Don Maclean is the chief cybersecurity technologist for DLT Solutions.
As cyber breaches and threats dominate the headlines, the Trump administration’s cybersecurity executive order seeks to strengthen the security and infrastructure of federal agencies. However, there are missing elements that could play a critical role in improving our nation’s cyber resiliency. What could boost the order’s effectiveness? Here are three thoughts:
Require Independent Risk Assessments
The order rightly calls for an assessment of incident response capabilities by looking at the potential scope and duration of an attack, agency readiness to respond, and gaps exposing the government to risk. However, it also allows agencies to coordinate their own reviews and select contractors for evaluation. With an eye on maintaining a strong relationship with the agency, contractors tend to provide lenient evaluations that may not accurately represent the agency’s security posture. Instead, a centralized agency such as the Department of Homeland Security should coordinate and contract assessments to ensure the independence and objectivity of reviews.
Risk scoring methods may also require change. Many evaluations use numeric scores for confidentiality, integrity and availability. Numeric scoring creates a false sense of objectivity and precision and can mask the subjective nature of an evaluation. Qualitative methods of reporting risk clarify the reasoning and justification for assessment decisions.
Simplify Documentation Requirements
The order’s requirement to use the NIST Cybersecurity Framework in lieu of NIST 800-53 Rev. 4 essentially duplicates work, resulting in additional paperwork and compliance with overlapping initiatives.
Compliance documentation reports consume time and resources that would be better spent on tangible prevention and response. Compliance involves interviews, tests procedures and review of policies and other documentation, none of which contribute directly to remediation of vulnerability or preventing an attack. An assessor might need hours to observe, test and document a vulnerability that needs only a few minutes to mitigate. Allowing agencies to prioritize fixing problems over documenting them would result in more effective security. Though elements of compliance and documentation are necessary to implement and maintain a tighter security posture, they should be lower priorities than remediation.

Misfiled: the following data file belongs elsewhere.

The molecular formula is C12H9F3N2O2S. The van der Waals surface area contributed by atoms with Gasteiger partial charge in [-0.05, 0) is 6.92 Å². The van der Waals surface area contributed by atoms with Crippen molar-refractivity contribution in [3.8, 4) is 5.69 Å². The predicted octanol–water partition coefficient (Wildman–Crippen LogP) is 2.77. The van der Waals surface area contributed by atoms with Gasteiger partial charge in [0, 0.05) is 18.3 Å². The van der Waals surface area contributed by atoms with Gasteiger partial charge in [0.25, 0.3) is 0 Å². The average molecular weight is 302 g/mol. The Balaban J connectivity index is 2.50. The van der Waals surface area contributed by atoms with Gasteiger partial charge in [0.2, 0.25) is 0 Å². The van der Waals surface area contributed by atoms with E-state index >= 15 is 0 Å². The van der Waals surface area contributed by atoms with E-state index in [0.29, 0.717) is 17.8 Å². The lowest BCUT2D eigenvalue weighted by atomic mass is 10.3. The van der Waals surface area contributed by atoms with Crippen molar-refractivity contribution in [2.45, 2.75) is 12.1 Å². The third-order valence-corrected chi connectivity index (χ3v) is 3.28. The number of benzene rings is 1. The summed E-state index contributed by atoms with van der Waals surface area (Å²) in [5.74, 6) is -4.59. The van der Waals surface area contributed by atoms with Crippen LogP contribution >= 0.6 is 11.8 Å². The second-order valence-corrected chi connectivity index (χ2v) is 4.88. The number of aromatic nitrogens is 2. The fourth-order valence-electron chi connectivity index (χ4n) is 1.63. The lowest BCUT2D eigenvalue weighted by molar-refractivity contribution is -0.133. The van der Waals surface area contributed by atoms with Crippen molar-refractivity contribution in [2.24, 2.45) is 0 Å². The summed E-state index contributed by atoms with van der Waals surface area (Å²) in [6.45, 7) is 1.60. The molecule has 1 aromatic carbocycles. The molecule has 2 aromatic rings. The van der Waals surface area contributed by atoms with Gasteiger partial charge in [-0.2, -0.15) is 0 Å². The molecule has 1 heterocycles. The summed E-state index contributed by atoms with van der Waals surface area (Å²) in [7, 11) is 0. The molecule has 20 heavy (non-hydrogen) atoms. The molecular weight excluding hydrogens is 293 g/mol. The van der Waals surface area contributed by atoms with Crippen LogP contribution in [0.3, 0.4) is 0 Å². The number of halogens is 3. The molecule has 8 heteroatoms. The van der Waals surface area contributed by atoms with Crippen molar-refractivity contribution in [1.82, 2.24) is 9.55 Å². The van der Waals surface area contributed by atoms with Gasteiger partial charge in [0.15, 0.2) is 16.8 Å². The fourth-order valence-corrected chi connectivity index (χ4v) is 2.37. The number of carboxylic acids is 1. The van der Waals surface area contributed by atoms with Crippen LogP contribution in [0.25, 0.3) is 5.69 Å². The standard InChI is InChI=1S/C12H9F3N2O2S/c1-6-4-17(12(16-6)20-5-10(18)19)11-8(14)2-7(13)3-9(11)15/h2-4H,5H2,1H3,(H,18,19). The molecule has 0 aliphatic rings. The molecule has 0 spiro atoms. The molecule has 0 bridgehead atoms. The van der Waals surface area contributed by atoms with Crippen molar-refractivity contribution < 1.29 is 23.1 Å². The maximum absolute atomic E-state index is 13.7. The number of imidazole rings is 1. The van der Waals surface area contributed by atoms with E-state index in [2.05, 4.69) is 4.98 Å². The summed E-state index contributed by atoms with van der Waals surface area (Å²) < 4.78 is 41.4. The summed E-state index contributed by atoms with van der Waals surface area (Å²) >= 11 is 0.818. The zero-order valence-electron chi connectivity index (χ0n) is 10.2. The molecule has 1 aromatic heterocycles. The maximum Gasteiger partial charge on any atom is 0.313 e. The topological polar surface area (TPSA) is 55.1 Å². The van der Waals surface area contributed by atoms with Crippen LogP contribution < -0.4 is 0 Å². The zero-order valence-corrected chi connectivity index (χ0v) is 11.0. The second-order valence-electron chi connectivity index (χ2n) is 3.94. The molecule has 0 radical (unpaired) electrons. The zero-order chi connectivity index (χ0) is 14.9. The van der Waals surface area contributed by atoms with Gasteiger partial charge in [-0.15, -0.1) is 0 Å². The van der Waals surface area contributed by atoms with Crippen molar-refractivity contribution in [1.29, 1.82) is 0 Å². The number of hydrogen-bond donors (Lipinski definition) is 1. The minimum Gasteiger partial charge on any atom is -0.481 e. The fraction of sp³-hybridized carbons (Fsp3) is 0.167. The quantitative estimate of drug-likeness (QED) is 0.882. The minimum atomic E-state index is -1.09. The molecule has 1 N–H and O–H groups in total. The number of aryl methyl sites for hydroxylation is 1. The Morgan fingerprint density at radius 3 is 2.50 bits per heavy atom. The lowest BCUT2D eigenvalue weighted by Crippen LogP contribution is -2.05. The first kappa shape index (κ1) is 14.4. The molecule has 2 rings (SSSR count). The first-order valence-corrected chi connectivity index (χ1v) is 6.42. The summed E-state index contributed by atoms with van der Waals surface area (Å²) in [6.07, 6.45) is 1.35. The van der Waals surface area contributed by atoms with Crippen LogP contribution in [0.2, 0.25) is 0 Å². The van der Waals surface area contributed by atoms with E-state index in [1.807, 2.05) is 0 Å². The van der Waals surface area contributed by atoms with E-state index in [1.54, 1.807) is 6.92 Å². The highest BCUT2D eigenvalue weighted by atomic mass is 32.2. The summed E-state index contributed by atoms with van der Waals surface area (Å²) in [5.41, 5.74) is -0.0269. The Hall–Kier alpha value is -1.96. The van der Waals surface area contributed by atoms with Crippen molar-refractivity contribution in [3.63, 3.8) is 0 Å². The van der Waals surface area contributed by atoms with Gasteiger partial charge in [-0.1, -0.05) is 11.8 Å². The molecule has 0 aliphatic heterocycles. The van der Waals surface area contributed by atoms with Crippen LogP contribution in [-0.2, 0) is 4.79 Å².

Provide Incentives to Increase the Federal Cybersecurity Workforce
Recognizing the need for cybersecurity expertise, the order addresses enhancement and development of a trained cyber workforce. However, the order emphasizes assessment of the workforce situation over actual hiring.
Cyber expertise is critical, so agencies need to create incentives to acquire necessary talent. Higher salaries and better benefits would help, but such measures are difficult to implement within strict constraints of federal compensation practices. Federal contractors, however, have more latitude and are a significant presence in the security workforce of many agencies. Including financial rewards in contracts is a feasible way to reward excellence.
Moreover, financial benefits are not the only incentives for federal cybersecurity employees. Many work with government because they value the role they play in protecting our nation. Maintaining a positive conversation focused on winning the cyber war, rather than presenting an overwhelming and unmanageable task, would help to build and motivate the cyber workforce.
The order acknowledges areas where federal agencies need to spend more time and effort to improve security. The order would be better, however, if it mandated independent security assessments, reduced paperwork requirements in favor of deploying solutions, and provided financial rewards for direct hires and contractors who perform superbly.